The following excerpt is from Ivan Misner, Ph.D. and Brian Hilliard’s book Networking Like a Pro. Buy it now from Amazon | Barnes & Noble | IndieBound

1. Lack of follow-up

Not following up after networking tops our list of worst networking mistakes. Most people have made this error because they get caught up with their other responsibilities. It’s an innocent blunder, but not following up is not only a mistake but also counterproductive. You’d be better off NOT networking in the first place than you are networking and not following up with the people you meet. (Yes, it’s that bad.)

Remedying this mistake is all about putting a system in place so you form a habit after each networking event you attend. It’s like packing your gym bag the night before — doing so sets you up to make it to the gym the next morning.

Related: 13 Habits of Exceptionally Likable People

2. Unclear unique selling proposition

Ineffectively presenting your business and its value — the unique selling proposition (USP) — is detrimental because people need to understand what you do in order to successfully pass business your way. You can attend the all networking events you want, but if no one understands what you do or the services you offer, then you’re wasting your time — and it’s one of the most common mistakes business professionals make. A properly constructed USP can go a long way to curing your networking blues.

We recommend your USP follows a simple formula:

“I work with [target market] to help them [benefit].”

Brian’s unique selling proposition is succinct and direct: “I help busy entrepreneurs market their business in less than 90 days.” That formula leads people to ask not just Brian but also anyone else using the formula, “Well, how do you do that?” The unfolding of the conversation naturally leads Brian to discuss his business and what makes a good referral for him.

3. Confusing networking with face-to-face cold calling

For this mistake, we need to start with a discussion of the difference between networking and cold calling. Networking is all about relationships and, more specifically, developing them to the point where a reciprocal referral relationship exists. Cold calling is about volume and, more specifically, is about making as many calls as you can, in the hope that “something sticks.”

People get into trouble when they insert a cold call approach in a networking environment. At an event, they immediately try to “work the room” in an effort to meet as many people as possible in hopes that “something will stick.” Hence the term, face-to-face cold calling.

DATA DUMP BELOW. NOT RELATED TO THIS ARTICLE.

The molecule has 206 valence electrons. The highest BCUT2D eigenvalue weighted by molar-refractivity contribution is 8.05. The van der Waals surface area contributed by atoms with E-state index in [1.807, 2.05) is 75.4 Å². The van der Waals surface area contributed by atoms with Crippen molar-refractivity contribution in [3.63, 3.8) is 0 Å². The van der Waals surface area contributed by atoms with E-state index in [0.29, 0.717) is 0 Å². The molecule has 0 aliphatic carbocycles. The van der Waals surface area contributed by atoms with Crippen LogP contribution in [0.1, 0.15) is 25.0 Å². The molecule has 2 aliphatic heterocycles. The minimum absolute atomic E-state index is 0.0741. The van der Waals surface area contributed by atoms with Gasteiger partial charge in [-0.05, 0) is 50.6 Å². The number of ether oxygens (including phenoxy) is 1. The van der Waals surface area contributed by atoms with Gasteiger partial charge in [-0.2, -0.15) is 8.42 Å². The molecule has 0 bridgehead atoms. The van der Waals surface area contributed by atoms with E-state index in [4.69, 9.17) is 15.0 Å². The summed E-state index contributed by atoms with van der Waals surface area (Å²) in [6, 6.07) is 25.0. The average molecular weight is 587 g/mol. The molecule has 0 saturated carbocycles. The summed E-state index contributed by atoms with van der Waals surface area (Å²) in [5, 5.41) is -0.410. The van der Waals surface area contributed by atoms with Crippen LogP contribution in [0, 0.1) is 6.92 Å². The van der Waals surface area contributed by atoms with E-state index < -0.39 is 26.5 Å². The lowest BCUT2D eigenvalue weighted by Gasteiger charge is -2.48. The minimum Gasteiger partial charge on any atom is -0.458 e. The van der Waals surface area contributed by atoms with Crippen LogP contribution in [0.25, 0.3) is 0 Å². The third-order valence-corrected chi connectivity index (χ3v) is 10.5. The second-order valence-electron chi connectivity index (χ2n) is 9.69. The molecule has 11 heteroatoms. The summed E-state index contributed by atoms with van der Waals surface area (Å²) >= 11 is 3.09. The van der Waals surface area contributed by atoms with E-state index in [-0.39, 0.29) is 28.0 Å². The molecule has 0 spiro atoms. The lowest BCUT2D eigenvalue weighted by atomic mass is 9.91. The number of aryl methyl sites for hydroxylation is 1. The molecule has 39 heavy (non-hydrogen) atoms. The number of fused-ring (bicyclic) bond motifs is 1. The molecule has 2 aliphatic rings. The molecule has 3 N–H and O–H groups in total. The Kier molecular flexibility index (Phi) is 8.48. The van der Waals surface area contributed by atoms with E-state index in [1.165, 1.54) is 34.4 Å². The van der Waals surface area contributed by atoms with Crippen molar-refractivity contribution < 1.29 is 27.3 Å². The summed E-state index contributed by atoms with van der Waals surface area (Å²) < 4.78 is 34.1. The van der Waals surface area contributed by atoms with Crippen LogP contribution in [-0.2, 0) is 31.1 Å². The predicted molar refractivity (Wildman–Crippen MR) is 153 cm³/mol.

If you find yourself trying to talk to everyone at a networking event, you might want to reevaluate your overall approach to networking. Remember, networking is about relationships and getting to know people. It’s about asking good questions and finding out how you might be able to help each other out. And most of all, it’s about developing a rock-solid foundation where future business can be generated. That’s how you network like a pro.

Related: How to Network, for Those Who Hate to Network

4. Not responding quickly to referral partners

This mistake is particularly troubling because we find the very idea of not immediately responding to a call from a networking partner bewildering. Unfortunately, it seems to happen with some regularity.

Treating each of your networking partners as one of your “best clients” is critical. You should always return phone calls from these people immediately, as it speaks to your credibility and reliability as a professional.

There have been countless examples of people receiving referrals at networking groups who go back to their places of business and finally get around to contacting the referral in a few days. The old phrase “If you snooze, you lose” is apropos here. Time is of the essence, and if the referral knows you had her name and number on Monday and took your sweet time calling, that sends a message you don’t want to be sending!

5. Abusing the relationship

There are many ways that we’ve seen networking partners abuse the relationship, but the following story is one of the most glaring examples of this situation.

A woman we know was invited to attend a 50th birthday party of an associate who used to belong to a networking group in which she also participated. They’d once had a long-term working relationship, so out of respect, she decided to attend.

When she got to the door, she looked through the window and noticed that people were arranged in a semi-circle listening to a presenter in front of an easel board. When she stepped in, it was obvious that the “party goers” were being recruited for a business opportunity. As resentful as the woman felt, she and other mutual friends found it difficult to remove themselves from the “birthday party” despite the fact that the only refreshments being served was the company’s diet shake!

Never, ever mislead your networking partners. Trust is everything in relationship networking. Inviting these people to a “birthday party” that turns out to be a “business opportunity” isn’t being honest with the people with whom you want to build a trusting relationship.

If networking hasn’t been working for you, see what adjustments or changes you can make in your style and approach based on these five mistakes and their suggested course corrections.

Our collective experience lets us happily share that once you iron them out, the world of referrals and mutually beneficial relationships will beat a path to your door.

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